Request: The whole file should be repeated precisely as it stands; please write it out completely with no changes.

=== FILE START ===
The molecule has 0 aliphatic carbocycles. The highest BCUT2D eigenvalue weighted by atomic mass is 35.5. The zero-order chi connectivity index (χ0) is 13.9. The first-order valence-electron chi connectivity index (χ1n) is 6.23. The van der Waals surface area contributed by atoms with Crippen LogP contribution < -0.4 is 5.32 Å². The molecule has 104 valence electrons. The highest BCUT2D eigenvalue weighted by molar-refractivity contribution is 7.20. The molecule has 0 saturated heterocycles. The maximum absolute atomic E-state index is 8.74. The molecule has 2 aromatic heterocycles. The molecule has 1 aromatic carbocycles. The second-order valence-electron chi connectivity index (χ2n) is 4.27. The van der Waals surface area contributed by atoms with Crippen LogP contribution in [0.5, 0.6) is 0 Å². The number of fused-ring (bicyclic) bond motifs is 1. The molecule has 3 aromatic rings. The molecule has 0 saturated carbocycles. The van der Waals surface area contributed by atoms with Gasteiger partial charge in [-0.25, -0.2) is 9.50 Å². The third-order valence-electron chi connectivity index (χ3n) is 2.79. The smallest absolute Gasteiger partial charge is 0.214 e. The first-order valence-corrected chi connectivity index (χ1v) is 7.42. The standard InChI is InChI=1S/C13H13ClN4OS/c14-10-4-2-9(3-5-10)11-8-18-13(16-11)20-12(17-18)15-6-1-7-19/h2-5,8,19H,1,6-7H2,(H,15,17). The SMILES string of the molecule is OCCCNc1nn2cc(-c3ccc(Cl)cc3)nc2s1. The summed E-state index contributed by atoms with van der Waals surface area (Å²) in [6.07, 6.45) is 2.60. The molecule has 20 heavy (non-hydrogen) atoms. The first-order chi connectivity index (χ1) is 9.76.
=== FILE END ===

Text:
The molecule has 0 aliphatic carbocycles. The highest BCUT2D eigenvalue weighted by atomic mass is 35.5. The zero-order chi connectivity index (χ0) is 13.9. The first-order valence-electron chi connectivity index (χ1n) is 6.23. The van der Waals surface area contributed by atoms with Crippen LogP contribution < -0.4 is 5.32 Å². The molecule has 104 valence electrons. The highest BCUT2D eigenvalue weighted by molar-refractivity contribution is 7.20. The molecule has 0 saturated heterocycles. The maximum absolute atomic E-state index is 8.74. The molecule has 2 aromatic heterocycles. The molecule has 1 aromatic carbocycles. The second-order valence-electron chi connectivity index (χ2n) is 4.27. The van der Waals surface area contributed by atoms with Crippen LogP contribution in [0.5, 0.6) is 0 Å². The number of fused-ring (bicyclic) bond motifs is 1. The molecule has 3 aromatic rings. The molecule has 0 saturated carbocycles. The van der Waals surface area contributed by atoms with Gasteiger partial charge in [-0.25, -0.2) is 9.50 Å². The third-order valence-electron chi connectivity index (χ3n) is 2.79. The smallest absolute Gasteiger partial charge is 0.214 e. The first-order valence-corrected chi connectivity index (χ1v) is 7.42. The standard InChI is InChI=1S/C13H13ClN4OS/c14-10-4-2-9(3-5-10)11-8-18-13(16-11)20-12(17-18)15-6-1-7-19/h2-5,8,19H,1,6-7H2,(H,15,17). The SMILES string of the molecule is OCCCNc1nn2cc(-c3ccc(Cl)cc3)nc2s1. The summed E-state index contributed by atoms with van der Waals surface area (Å²) in [6.07, 6.45) is 2.60. The molecule has 20 heavy (non-hydrogen) atoms. The first-order chi connectivity index (χ1) is 9.76.